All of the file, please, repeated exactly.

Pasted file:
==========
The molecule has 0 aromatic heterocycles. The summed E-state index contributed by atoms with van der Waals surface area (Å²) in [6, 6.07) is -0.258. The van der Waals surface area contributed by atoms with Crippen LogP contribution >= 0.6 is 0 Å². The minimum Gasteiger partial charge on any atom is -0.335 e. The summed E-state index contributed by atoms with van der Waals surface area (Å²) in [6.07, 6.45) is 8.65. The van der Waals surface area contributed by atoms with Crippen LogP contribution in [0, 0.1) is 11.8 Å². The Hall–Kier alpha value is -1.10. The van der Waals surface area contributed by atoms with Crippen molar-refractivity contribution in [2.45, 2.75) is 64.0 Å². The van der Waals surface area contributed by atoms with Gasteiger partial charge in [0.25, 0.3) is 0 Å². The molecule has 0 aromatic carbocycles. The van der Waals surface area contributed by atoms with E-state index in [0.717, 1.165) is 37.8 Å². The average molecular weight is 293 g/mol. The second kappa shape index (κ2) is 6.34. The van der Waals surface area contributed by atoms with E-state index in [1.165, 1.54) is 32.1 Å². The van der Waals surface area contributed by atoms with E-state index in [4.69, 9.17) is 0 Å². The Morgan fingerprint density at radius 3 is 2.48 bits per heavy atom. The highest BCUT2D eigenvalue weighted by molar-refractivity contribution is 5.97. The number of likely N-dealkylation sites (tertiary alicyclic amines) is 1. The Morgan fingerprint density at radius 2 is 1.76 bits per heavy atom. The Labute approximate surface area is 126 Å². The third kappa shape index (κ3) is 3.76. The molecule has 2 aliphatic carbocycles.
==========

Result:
The molecule has 0 aromatic heterocycles. The summed E-state index contributed by atoms with van der Waals surface area (Å²) in [6, 6.07) is -0.258. The van der Waals surface area contributed by atoms with Crippen LogP contribution >= 0.6 is 0 Å². The minimum Gasteiger partial charge on any atom is -0.335 e. The summed E-state index contributed by atoms with van der Waals surface area (Å²) in [6.07, 6.45) is 8.65. The van der Waals surface area contributed by atoms with Crippen LogP contribution in [0, 0.1) is 11.8 Å². The Hall–Kier alpha value is -1.10. The van der Waals surface area contributed by atoms with Crippen molar-refractivity contribution in [2.45, 2.75) is 64.0 Å². The van der Waals surface area contributed by atoms with Gasteiger partial charge in [0.25, 0.3) is 0 Å². The molecule has 0 aromatic carbocycles. The van der Waals surface area contributed by atoms with E-state index in [0.717, 1.165) is 37.8 Å². The average molecular weight is 293 g/mol. The second kappa shape index (κ2) is 6.34. The van der Waals surface area contributed by atoms with E-state index in [1.165, 1.54) is 32.1 Å². The van der Waals surface area contributed by atoms with E-state index in [4.69, 9.17) is 0 Å². The Morgan fingerprint density at radius 3 is 2.48 bits per heavy atom. The highest BCUT2D eigenvalue weighted by molar-refractivity contribution is 5.97. The number of likely N-dealkylation sites (tertiary alicyclic amines) is 1. The Morgan fingerprint density at radius 2 is 1.76 bits per heavy atom. The Labute approximate surface area is 126 Å². The third kappa shape index (κ3) is 3.76. The molecule has 2 aliphatic carbocycles.